Wild is a wonderful, absorbing memoir about a completely misguided, poorly-planned journey of self-discovery that somehow ends in triumph rather than disaster. Cheryl Strayed was 26 when, with her life falling apart after her mother’s death and the end of her own early marriage, she made the impulsive decision to hike the Pacific Crest Trail. The PCT is the west-coast equivalent of the Appalachian Trail that we here on the east coast of the continent know better: a mountainous hiking trail that winds from America’s southern border with Mexico up to the northern border with Canada, passing through rugged and remote regions of California, Oregon and Washington.
Strayed was a day-hiker and camper but had never attempted a long backpacking trip before and was completely unprepared for the rigours of the trail. Her pack was too heavy; her boots were too small; she herself was untrained and unready for such a demanding trip. She just set out and … did it.
Along the way she experienced the predicatable: blisters, pain, hunger and thirst, discouragement, determination, stronger muscles, and a clearer perspective on life. Strayed found herself surprised at first by how little time she spent reflecting on the issues that had driven her onto the trail: if she wasn’t thinking through her problems, was the trip really having its intended effect? As she hiked, she realized that while she was spending time thinking about the trail itself rather than her problems, the trail was changing her. She also became part of an unexpected community of others hiking the trail; though she was determined to complete most of the actual hiking solo, she found friendship, help and support all along the way.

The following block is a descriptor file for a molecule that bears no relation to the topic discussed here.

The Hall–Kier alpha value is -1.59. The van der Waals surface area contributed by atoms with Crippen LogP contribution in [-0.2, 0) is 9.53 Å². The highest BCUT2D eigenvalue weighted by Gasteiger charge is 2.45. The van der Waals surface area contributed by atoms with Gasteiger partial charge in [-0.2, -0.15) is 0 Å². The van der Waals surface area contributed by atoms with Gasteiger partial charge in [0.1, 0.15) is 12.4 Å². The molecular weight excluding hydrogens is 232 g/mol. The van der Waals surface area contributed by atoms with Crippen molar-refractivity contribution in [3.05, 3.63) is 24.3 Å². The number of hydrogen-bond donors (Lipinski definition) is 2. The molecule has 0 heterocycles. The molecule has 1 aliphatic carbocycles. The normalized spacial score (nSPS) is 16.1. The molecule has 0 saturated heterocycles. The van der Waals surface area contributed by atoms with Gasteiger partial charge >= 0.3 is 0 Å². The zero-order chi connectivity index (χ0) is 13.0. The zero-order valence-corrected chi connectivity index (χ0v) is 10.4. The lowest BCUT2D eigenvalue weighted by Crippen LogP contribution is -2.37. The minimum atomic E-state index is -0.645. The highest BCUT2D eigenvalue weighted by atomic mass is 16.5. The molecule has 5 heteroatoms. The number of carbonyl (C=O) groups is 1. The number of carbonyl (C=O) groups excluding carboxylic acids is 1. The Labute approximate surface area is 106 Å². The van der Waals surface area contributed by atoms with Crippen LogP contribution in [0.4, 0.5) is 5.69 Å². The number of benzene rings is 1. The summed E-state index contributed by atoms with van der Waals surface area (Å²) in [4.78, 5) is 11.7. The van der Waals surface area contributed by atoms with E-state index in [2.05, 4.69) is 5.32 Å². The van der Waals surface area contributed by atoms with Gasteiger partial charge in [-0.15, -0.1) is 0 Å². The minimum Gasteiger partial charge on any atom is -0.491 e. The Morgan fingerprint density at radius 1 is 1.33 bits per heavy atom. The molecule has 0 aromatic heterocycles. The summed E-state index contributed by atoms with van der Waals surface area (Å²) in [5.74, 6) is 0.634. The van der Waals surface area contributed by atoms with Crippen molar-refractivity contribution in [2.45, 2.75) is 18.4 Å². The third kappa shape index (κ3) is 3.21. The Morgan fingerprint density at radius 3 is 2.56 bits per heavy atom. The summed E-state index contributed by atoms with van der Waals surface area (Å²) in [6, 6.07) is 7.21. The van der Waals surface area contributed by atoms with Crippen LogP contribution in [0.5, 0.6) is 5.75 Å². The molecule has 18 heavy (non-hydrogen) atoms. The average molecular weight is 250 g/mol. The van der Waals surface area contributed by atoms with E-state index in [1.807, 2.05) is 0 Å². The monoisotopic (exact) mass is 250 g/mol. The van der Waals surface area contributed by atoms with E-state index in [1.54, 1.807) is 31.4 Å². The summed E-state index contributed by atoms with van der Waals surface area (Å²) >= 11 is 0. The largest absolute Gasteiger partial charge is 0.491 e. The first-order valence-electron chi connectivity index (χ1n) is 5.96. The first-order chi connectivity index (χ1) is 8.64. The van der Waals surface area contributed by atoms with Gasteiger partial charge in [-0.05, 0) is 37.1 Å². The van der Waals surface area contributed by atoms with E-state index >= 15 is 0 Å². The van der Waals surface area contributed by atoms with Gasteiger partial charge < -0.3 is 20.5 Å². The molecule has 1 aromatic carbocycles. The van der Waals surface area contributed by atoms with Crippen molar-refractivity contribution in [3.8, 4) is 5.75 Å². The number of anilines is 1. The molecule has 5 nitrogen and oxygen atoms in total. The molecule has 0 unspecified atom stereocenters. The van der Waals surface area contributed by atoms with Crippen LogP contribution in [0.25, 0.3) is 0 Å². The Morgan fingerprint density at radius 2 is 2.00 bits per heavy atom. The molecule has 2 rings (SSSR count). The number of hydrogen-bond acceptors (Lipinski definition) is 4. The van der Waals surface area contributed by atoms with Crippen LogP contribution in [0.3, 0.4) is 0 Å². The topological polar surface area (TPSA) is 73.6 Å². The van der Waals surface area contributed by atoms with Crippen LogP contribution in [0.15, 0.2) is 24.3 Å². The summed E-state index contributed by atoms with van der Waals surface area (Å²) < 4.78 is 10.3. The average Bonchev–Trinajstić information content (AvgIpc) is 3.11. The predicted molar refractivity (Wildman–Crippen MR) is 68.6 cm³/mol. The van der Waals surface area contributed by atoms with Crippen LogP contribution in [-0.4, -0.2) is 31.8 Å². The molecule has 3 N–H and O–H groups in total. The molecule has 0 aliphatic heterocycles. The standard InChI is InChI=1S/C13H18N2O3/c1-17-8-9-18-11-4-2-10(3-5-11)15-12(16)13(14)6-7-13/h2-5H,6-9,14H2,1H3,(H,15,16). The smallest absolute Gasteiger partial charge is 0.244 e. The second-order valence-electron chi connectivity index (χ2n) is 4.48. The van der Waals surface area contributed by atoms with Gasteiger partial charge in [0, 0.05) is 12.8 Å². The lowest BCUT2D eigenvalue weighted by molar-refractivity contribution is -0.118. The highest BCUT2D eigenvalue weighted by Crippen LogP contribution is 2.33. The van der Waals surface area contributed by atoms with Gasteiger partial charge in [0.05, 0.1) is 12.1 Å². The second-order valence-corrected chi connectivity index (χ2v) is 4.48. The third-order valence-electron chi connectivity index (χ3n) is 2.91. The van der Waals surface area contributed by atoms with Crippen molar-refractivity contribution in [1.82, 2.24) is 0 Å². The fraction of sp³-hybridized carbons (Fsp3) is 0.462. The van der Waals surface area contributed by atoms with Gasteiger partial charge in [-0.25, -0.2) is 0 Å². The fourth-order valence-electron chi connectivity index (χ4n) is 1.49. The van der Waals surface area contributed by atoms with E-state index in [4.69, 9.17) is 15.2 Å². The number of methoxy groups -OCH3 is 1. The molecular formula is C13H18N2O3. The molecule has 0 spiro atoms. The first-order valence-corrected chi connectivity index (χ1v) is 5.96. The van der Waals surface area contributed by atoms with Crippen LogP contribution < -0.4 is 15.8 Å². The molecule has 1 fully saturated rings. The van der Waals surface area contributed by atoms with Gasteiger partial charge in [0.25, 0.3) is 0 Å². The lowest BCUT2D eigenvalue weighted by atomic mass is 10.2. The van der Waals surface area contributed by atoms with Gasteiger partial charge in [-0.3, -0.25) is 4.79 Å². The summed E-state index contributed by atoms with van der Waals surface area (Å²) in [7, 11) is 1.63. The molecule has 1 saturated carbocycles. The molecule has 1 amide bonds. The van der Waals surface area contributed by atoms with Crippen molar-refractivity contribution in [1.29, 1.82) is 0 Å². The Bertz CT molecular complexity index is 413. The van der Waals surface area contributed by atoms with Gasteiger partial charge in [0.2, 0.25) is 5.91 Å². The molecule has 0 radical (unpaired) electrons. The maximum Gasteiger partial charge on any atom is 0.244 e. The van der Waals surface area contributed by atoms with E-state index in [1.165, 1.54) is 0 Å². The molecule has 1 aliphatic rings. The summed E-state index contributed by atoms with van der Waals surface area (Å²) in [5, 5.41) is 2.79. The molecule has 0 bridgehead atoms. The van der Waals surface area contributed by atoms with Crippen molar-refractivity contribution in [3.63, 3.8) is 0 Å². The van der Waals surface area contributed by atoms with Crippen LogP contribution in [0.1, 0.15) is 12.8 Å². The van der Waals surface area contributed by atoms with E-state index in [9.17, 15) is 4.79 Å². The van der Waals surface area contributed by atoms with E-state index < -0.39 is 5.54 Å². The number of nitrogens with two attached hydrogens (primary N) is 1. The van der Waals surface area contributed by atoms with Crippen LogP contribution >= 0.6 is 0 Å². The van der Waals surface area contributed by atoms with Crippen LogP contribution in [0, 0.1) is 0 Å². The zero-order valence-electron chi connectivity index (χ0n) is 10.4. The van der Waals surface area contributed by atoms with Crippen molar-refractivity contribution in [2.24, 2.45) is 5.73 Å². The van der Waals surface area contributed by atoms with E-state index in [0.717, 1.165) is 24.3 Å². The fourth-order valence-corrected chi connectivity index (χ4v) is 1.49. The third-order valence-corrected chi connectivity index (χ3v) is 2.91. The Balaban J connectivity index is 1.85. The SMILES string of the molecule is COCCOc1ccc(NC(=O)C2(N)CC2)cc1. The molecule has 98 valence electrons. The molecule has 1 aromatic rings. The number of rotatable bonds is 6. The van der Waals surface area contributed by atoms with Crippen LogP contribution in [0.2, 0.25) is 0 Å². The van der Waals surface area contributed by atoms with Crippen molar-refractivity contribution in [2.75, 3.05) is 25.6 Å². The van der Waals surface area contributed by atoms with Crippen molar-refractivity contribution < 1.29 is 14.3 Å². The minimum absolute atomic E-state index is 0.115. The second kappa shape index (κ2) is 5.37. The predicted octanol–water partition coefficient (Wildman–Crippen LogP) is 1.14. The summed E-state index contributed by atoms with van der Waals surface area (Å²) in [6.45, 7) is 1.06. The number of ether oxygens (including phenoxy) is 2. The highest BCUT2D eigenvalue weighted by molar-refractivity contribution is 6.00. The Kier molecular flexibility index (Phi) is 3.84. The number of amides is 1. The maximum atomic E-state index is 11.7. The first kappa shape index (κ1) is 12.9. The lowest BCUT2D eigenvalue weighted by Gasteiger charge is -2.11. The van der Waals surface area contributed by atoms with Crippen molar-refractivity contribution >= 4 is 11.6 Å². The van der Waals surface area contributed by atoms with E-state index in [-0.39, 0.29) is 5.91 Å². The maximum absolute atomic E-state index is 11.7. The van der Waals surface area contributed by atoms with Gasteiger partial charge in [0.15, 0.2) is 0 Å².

Strayed’s writing is completely engaging and I loved the story. It probably helps that I’m exactly the sort of person to take on an ambitious physical challenge with inadequate preparation, though even I wouldn’t try anything as ambitious as the Pacific Crest Trail. Another thing that I think made this book work well is that Strayed made her trek in the mid-90s but didn’t release the book until this year. Though she’s obviously drawing heavily on the copious notes and journals she wrote on the trail, she’s allowed a lot of time to pass since the experience and I really think (as I’ve said elsewhere in critiquing a just-happened-last-week kind of memoir) this makes for stronger memoir-writing — it allows the writer to put the experience in perspective, to write from the point of view of the person she’s become since and see how the events she’s describing fit into the bigger picture of her life.
Reading this book in tandem with Alister McGrath’s theological reflection on the importance of nature made for some interesting thoughts. While I’m not likely to hike the Appalachian Trail anytime soon, I did start thinking about how I, as a confirmed urbanite, can appreciate the natural world more, and allow it to shape and teach me as it did for Cheryl Strayed. Not just an enjoyable read but a thought-provoking one: I wouldn’t recommend everyone try a major backpacking trip without proper preparation, but I would recomment that everyone read Wild.